Occupational health and safety (OHS) is increasingly being touted as an integral part of a company’s organisational culture. Sometime this is described as a workplace, or safety, culture. If OHS is to be considered thus, it is important to understand other cultural perspectives. One of the most prominent in Australia, at the moment, is the culture of the banking sector.
This week is Farm Safety Week in Australia. This means that a lot of organisations will be issuing media releases about how to either, improve safety performance (ie. reduce harm) or raise awareness of risks and safety. What is likely to be missing from the information is practical information. This is partly because of the unique nature of farmers – isolated, small businesses, politically conservative and working from home.
Safe Work Australia
On the first day of the week Safe Work Australia (SWA) released an
In 2014, Glen Turner, an environmental officer with the New South Wales government was murdered will inspecting agricultural properties for illegal land clearing. Turner was shot repeatedly by local farmer Ian Turnbull, and died at the scene in front of his work colleague, Robert Strange. 79-year-old Turnbull was found guilty and jailed but died 12 months into his prison term. Due to pressure from Turner’s family, the NSW Government has announced a coronial inquest into the death and the circumstances leading up to it.
Several media reports acknowledge that Turner was killed while at work but the occupational health and safety (OHS) context of the shootings and the actions leading up to the incident has not been investigated except where it led to Turnbull’s trial. Indications are that the coronial inquest will look at this perspective.
It is the twentieth anniversary of the explosive demolition of the Canberra Hospital. The demolition was meant to be an implosion but instead debris scatter well outside the designated safety zone resulting in the death of one person and injuries to nine. Such events are significant at the time but fade from memory until anniversaries are noted, however, there are important occupational health and safety (OHS) lessons from such incidents which do not have the drama of a Piper Alpha or a Challenger but are nevertheless as instructive.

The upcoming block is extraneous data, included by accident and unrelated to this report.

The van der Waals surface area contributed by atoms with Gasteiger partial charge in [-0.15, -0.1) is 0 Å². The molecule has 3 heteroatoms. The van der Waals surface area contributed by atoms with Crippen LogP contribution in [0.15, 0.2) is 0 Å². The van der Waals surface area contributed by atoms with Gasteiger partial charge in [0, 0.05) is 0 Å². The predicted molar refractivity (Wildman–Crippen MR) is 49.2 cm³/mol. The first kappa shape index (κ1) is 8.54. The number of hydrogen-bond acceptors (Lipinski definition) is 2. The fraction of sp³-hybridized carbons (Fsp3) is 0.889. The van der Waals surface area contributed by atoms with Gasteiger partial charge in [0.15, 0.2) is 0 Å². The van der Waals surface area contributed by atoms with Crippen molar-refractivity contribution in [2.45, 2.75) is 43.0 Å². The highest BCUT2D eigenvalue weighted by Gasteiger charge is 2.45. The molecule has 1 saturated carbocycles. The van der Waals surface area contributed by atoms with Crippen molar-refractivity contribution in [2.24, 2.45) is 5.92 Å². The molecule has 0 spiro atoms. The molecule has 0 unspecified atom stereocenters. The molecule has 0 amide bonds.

Last week SafetyAtWorkBlog wrote about the release of a WorkSafe Victoria Strategy 2030 discussion paper. WorkSafe has responded to a series of questions that were clear and straightforward. The response is largely unhelpful.
“The discussion paper seeks feedback on WorkSafe’s next long term strategy which will support an even greater focus on injury prevention, the provision of tailored services and empathetic support to every injured worker and the transformation of WorkSafe into a technologically agile organisation.
The discussion paper has been promoted with a series of community seminars across the state, shared on social media, and sent to our employees and key stakeholders to promote and encourage feedback among their networks.
Workplace safety affects every Victorian which is why we are seeking the views of employers, workers and the broader community.
A summary of the feedback will be made available on the WorkSafe website before the end of the year.”
The questions asked by SafetyAtWorkBlog are listed below.